China formally launches BeiDou navigation satellite system to rival America's GPS

For the Chinese military, the BeiDou provides an independent navigation system, especially for its missile launches.

Published: 31st July 2020 10:03 PM  |   Last Updated: 31st July 2020 10:03 PM   |  A+A-

In this Nov. 7, 2018, file photo, a model of Chinese BeiDou Navigation Satellite System is displayed during the 12th China International Aviation and Aerospace Exhibition. (File Photo | AP)


BEIJING: China on Friday formally launched full global services of its BeiDou-3 Navigation Satellite System (BDS) to rival the widely-used American GPS and provide independent navigation structure for its increasingly modernising military.

Chinese President Xi Jinping attended a ceremony to mark the launch of full global services of the BeiDou-3 here, official media reported.

The launch marks the completion of China's domestically developed BeiDou network, one of the four global navigation networks alongside the US' GPS (Global Positioning System), Russia's GLONASS and the European Union's Galileo.

India too is building its navigational system called the Indian Regional Navigation Satellite System (IRNSS), with an operational name of NAVIC.

Some of the countries like Pakistan, closely aligned with China, are using the BDS.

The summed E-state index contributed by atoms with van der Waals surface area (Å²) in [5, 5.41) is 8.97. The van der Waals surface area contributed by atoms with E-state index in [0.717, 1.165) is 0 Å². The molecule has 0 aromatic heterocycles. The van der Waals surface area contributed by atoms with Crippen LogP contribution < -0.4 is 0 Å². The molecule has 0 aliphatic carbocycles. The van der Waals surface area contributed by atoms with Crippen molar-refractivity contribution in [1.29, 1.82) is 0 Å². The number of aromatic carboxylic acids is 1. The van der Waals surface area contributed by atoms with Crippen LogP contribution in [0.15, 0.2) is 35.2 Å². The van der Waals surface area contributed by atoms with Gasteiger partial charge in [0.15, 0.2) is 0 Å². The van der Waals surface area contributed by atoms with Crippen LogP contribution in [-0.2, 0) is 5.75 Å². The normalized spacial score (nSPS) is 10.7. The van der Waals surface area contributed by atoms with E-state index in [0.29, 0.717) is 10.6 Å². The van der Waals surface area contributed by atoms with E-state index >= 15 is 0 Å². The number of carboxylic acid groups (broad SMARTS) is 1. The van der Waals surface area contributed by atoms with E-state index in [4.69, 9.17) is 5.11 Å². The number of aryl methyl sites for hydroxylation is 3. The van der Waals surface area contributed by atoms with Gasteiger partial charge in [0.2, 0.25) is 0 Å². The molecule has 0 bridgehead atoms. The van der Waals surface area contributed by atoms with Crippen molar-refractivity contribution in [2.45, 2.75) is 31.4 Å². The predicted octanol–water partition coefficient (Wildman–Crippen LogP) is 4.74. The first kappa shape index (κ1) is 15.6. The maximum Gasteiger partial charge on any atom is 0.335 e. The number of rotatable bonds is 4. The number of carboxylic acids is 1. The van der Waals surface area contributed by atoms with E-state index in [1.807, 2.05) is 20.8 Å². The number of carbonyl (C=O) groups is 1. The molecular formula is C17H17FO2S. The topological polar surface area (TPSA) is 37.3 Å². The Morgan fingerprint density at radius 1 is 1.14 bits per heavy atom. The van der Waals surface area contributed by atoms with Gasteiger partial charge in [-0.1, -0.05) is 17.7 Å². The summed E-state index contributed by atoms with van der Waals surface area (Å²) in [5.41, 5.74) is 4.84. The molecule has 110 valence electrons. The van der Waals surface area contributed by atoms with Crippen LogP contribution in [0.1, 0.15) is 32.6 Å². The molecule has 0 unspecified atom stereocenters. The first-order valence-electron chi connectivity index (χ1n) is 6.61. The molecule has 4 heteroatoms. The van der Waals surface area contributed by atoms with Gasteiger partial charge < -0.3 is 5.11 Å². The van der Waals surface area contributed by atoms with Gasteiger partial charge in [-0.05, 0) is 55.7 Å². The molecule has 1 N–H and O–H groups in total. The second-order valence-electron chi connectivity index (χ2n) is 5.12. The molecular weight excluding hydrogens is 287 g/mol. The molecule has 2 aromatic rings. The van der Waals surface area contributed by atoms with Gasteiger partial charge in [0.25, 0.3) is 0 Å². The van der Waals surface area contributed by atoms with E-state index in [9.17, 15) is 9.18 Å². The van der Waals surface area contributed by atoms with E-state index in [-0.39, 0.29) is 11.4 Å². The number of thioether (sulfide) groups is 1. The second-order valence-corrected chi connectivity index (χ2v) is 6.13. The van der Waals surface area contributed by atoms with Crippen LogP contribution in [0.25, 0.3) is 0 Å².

China is also promoting its use in the countries signed-up for its mega Belt and Road Initiative (BRI).

For the Chinese military, the BeiDou provides an independent navigation system, especially for its missile launches.

"The main advantage of having your own system is the security of access, in the sense that you are not relying on another country to provide it.

The US could deny users access over certain areas, for example in times of conflict," Alexandra Stickings from the Royal United Services Institute for Defence and Security Studies said.

"It could also serve as a back-up if GPS were to go down entirely," she added.

The chief designer of the BDS, Yang Changfeng, said BeiDou offers accurate positioning, navigation and timing, as well as short messaging communication.

The services are used in various fields, including transportation, agriculture, fishing, and disaster relief.

It offers an alternative to Russia's GLONASS and the European Union's Galileo system, as well as America's GPS, Yang said.

Named after the Chinese word for the Big Dipper or Plough constellation, China's BeiDou navigation project was launched in the early 1990s.

The system then became operational within China in 2000 and in the Asia-Pacific region in 2012.

With the upgrade of its third-generation satellites, the constellation consisting of 35 satellites is ready to provide global coverage, state-run CGTN TV reported.


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